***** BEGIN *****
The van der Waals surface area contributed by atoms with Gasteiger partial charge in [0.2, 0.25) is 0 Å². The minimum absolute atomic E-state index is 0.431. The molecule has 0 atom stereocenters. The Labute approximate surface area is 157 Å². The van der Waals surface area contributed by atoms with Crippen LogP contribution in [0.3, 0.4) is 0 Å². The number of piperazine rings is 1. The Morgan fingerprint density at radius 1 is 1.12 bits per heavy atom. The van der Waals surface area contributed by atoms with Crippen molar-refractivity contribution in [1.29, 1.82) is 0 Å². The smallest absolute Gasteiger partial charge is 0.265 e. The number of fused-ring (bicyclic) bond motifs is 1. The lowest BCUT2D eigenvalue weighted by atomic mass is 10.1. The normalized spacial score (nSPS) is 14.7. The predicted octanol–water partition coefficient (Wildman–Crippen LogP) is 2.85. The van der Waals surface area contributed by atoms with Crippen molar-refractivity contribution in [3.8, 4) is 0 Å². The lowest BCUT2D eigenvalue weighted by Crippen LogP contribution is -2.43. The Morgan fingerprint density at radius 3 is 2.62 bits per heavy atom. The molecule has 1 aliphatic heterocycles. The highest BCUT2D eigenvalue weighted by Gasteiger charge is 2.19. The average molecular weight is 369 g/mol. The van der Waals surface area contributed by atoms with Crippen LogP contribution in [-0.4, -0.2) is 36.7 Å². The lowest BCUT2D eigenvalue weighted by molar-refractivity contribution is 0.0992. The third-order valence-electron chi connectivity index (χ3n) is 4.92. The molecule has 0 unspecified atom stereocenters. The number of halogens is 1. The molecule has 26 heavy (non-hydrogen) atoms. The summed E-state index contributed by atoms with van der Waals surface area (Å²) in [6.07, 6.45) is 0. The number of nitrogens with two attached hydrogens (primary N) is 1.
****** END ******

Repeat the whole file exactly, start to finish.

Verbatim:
The van der Waals surface area contributed by atoms with Gasteiger partial charge in [0.2, 0.25) is 0 Å². The minimum absolute atomic E-state index is 0.431. The molecule has 0 atom stereocenters. The Labute approximate surface area is 157 Å². The van der Waals surface area contributed by atoms with Crippen LogP contribution in [0.3, 0.4) is 0 Å². The number of piperazine rings is 1. The Morgan fingerprint density at radius 1 is 1.12 bits per heavy atom. The van der Waals surface area contributed by atoms with Crippen molar-refractivity contribution in [1.29, 1.82) is 0 Å². The smallest absolute Gasteiger partial charge is 0.265 e. The number of fused-ring (bicyclic) bond motifs is 1. The lowest BCUT2D eigenvalue weighted by atomic mass is 10.1. The normalized spacial score (nSPS) is 14.7. The predicted octanol–water partition coefficient (Wildman–Crippen LogP) is 2.85. The van der Waals surface area contributed by atoms with Crippen molar-refractivity contribution in [3.8, 4) is 0 Å². The lowest BCUT2D eigenvalue weighted by Crippen LogP contribution is -2.43. The Morgan fingerprint density at radius 3 is 2.62 bits per heavy atom. The molecule has 1 aliphatic heterocycles. The highest BCUT2D eigenvalue weighted by Gasteiger charge is 2.19. The average molecular weight is 369 g/mol. The van der Waals surface area contributed by atoms with Crippen LogP contribution in [-0.4, -0.2) is 36.7 Å². The lowest BCUT2D eigenvalue weighted by molar-refractivity contribution is 0.0992. The third-order valence-electron chi connectivity index (χ3n) is 4.92. The molecule has 0 unspecified atom stereocenters. The number of halogens is 1. The molecule has 26 heavy (non-hydrogen) atoms. The summed E-state index contributed by atoms with van der Waals surface area (Å²) in [6.07, 6.45) is 0. The number of nitrogens with two attached hydrogens (primary N) is 1.